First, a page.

Mrs. Priddy — My elementary school phys ed teacher. Though I’ve never been athletic, I have always been fond of exercise if it were fun and active. Mrs. Priddy was the most dynamic phys ed teacher I have ever had, back when phys ed was fun and it was okay to jump around and do your own thing, to make physical activity like a game rather than a sport. In middle school, all we did was play a lot of basketball and do some warm-ups before. In Mrs. Priddy’s class, we jumped through hoops, tossed giant balls back and forth, pretended to me riding horses, spun around in circles, flapped our arms like giant birds, all for the sake of physical activity. I see her often today and I am sure she is proud of me and my unique physical abilities. Thank you, Mrs. Priddy.

Mrs. Racer — My ninth grade English teacher. After two years of misery in junior high, I finally found a teacher I could really enjoy. She incited my love for literature and writing and made me into a devoted fan of Stephen King. She was one of the boldest, most out-of-the-box teachers I have ever known and became one of my good friends after I graduated. I remember she would close her door and read forbidden Stephen King stories to us because they were good literature. She was even brave enough to read most of The Stand to us. I was a depressing mess in ninth grade, often wishing my life could end soon and quickly, and she filled me with confidence every day by giving me a safe place where I knew I could express myself without fear of judgment or humiliation. I came to her room often, crying about whatever was bothering me that day, and she would encourage me to hold strong, chin up. And, of course, my struggles were encouraged to be the topic of my writing. She is my greatest inspiration as a teacher and I strive to be as inspiring to my students as she was to me.

Mr. Miller — My high school Biology teacher. Mr. Miller was a hard-edged, strict science teacher who taught with a slight, old-fashioned, southern African-American accent, in which he said words like “particularily”. He ate grapes on a daily basis because he believed the made you smarter, and took science and learning very seriously. he had a reputation for being the strictest and most difficult teacher in the school. The most exciting aspect of his class, though, was that students had to do 4 dissections. I loved science (still do) and was looking forward to the chance to cut open some animals. Our first dissection was a crayfish. At the beginning of class, trays were on every desk with a crayfish already lying on top, with various dissecting tools next to the tray. Mr. Miller handed out a sheet with squares, and each square was labeled. Our goal was to remove the parts, place them on the correct square, and he would come around with a clipboard and give us a grade. All grades would be posted on the wall with student ID #s the next day. “Be sure to put youh name on youh papuhs,” he said, as we enthusiastically began to cut open the crayfish. I had studied the crayfish’s anatomy extensively and I was ready for this. As I worked, Mr. Miller wandered from desk to desk, mumbling things like, “Good, good,” as he nodded, or he shook his head, frowned, and mumbled, “Mmm, mmm, mmm.” I knew I was going to get a nod and a “good, good.” As he finally reached my desk, he glanced at it briefly, raised his eyebrows, and said, “Huh.” Huh? The next day, grades were posted: 0 out of 200. How? What did I do wrong. I respectfully approached Mr. Miller at the end of class. “Did I get every one wrong or something?” He grinned. “Nope, you actually got them all right. But ye didn’t put youh name on youh papuh.” I was crushed, but I learned a valuable lesson. I passed his class with a “B”, the highest in my class.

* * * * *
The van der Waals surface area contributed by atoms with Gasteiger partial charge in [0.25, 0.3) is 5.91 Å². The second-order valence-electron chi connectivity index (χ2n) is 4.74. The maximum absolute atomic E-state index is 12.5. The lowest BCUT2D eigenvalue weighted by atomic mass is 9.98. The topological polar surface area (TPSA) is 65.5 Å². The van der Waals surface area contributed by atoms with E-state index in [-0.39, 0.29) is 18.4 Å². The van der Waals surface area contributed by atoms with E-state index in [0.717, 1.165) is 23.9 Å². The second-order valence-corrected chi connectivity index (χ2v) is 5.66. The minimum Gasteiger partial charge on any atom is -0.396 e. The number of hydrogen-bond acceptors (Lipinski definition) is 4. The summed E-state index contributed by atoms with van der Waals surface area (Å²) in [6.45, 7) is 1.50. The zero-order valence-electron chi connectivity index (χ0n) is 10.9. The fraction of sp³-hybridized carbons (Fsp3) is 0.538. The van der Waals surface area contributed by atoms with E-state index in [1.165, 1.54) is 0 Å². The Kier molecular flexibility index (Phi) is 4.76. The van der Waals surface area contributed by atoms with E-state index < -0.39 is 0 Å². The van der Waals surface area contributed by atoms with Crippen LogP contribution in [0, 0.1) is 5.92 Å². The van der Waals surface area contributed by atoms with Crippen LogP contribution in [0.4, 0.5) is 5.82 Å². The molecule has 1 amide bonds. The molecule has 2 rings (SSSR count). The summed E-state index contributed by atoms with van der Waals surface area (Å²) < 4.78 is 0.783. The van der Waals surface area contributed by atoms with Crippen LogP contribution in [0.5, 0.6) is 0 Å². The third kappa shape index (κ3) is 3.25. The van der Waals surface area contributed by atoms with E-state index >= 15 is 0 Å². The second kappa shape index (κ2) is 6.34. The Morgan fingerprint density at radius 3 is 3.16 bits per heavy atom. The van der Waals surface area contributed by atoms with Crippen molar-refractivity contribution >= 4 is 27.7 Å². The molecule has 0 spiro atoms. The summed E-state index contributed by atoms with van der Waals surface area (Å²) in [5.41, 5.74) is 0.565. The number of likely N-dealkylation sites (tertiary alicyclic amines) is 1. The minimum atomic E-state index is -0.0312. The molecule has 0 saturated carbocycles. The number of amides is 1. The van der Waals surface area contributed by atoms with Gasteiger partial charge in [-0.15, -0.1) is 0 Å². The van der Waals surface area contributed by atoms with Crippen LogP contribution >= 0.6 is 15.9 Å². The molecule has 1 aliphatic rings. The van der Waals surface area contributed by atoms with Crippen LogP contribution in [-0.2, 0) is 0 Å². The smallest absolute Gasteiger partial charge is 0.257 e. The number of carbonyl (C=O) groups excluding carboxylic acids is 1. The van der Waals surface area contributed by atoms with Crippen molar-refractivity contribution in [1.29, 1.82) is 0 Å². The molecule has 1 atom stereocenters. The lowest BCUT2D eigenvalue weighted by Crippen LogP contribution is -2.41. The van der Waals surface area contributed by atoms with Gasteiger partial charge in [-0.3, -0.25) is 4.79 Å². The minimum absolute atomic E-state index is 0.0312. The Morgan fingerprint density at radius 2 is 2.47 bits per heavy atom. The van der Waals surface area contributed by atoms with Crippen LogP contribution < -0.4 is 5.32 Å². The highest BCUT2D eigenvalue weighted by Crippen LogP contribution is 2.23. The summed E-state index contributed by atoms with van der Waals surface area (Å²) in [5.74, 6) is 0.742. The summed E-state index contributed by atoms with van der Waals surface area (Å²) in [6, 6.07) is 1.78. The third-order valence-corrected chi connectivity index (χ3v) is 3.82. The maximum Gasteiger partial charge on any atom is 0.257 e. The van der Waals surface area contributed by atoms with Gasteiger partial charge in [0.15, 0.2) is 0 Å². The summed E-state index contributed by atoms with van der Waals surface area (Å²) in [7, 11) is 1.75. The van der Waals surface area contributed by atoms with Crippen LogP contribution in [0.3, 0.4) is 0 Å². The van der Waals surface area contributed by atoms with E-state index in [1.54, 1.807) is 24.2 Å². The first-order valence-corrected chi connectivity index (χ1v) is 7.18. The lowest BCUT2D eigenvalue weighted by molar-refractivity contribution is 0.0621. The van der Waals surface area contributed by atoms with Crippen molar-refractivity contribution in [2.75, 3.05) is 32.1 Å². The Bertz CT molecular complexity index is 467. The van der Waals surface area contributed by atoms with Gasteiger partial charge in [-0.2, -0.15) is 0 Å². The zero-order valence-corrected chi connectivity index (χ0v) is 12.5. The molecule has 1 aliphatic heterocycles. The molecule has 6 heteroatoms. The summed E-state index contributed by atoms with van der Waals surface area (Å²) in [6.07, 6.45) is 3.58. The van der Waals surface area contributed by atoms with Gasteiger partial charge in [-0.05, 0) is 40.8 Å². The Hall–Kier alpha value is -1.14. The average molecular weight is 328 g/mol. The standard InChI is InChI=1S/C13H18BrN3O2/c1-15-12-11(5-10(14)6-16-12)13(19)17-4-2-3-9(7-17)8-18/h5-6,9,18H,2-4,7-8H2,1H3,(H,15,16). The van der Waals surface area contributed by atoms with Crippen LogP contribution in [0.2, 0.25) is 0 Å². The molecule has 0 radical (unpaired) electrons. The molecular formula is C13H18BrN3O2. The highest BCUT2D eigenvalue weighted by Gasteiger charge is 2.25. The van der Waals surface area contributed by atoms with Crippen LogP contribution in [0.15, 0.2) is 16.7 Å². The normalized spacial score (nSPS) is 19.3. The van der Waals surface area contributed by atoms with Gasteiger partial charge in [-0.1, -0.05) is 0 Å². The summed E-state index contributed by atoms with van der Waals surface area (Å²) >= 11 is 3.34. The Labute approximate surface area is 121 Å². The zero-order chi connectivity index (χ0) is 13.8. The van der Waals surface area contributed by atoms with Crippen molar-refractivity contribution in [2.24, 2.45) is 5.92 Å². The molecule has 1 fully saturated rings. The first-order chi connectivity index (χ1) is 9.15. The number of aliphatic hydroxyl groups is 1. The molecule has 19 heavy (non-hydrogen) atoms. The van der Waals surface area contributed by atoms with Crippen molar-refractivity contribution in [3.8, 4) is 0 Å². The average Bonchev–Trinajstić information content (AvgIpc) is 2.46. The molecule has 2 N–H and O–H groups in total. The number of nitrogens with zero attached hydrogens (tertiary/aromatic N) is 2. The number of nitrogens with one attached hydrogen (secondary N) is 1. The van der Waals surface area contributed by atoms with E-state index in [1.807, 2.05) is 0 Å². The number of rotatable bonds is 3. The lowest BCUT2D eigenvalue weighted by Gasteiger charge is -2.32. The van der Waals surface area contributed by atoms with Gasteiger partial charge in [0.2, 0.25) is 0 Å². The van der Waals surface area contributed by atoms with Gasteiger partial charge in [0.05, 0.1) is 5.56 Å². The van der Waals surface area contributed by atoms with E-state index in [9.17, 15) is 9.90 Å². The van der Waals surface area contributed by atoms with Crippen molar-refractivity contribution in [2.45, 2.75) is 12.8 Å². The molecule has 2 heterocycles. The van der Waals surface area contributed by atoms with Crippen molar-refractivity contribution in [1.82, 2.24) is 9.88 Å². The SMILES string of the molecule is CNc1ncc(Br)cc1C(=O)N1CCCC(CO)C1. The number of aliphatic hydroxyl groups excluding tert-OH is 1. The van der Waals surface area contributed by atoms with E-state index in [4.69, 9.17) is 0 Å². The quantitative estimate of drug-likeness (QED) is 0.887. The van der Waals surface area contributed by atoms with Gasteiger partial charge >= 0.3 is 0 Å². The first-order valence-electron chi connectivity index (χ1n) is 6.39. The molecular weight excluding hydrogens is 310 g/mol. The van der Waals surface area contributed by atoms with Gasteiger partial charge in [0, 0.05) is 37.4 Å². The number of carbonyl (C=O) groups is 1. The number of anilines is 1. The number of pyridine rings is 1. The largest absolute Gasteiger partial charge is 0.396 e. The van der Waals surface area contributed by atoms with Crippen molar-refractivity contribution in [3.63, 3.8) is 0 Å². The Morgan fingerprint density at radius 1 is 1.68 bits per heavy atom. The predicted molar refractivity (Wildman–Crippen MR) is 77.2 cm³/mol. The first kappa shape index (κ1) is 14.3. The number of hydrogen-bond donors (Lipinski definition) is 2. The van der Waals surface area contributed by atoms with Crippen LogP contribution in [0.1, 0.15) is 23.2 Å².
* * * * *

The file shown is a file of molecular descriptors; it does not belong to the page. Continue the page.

Dr. Stuart McGehee — The greatest college history professor I have ever known. Dr. McGehee is one of the most loved and talked about professors at West Virginia State University. With an encyclopedic knowledge of history and a wit unmatched by any other history professor, McGehee’s class is guaranteed to get students back into history again. His primary form of teaching is lecture, but his contagious enthusiasm and excellent speaking skills make it easy to forget you have sat through an hour lecture on the Louisiana Purchase. But don’t let his teaching fool you. McGehee is also a very serious scholar who expects the same from his students. Tardiness is inexcusable. Attendance is mandatory. And his tests? Mostly short answer and essay questions. But my love for history was rekindled during Dr. McGehee’s class.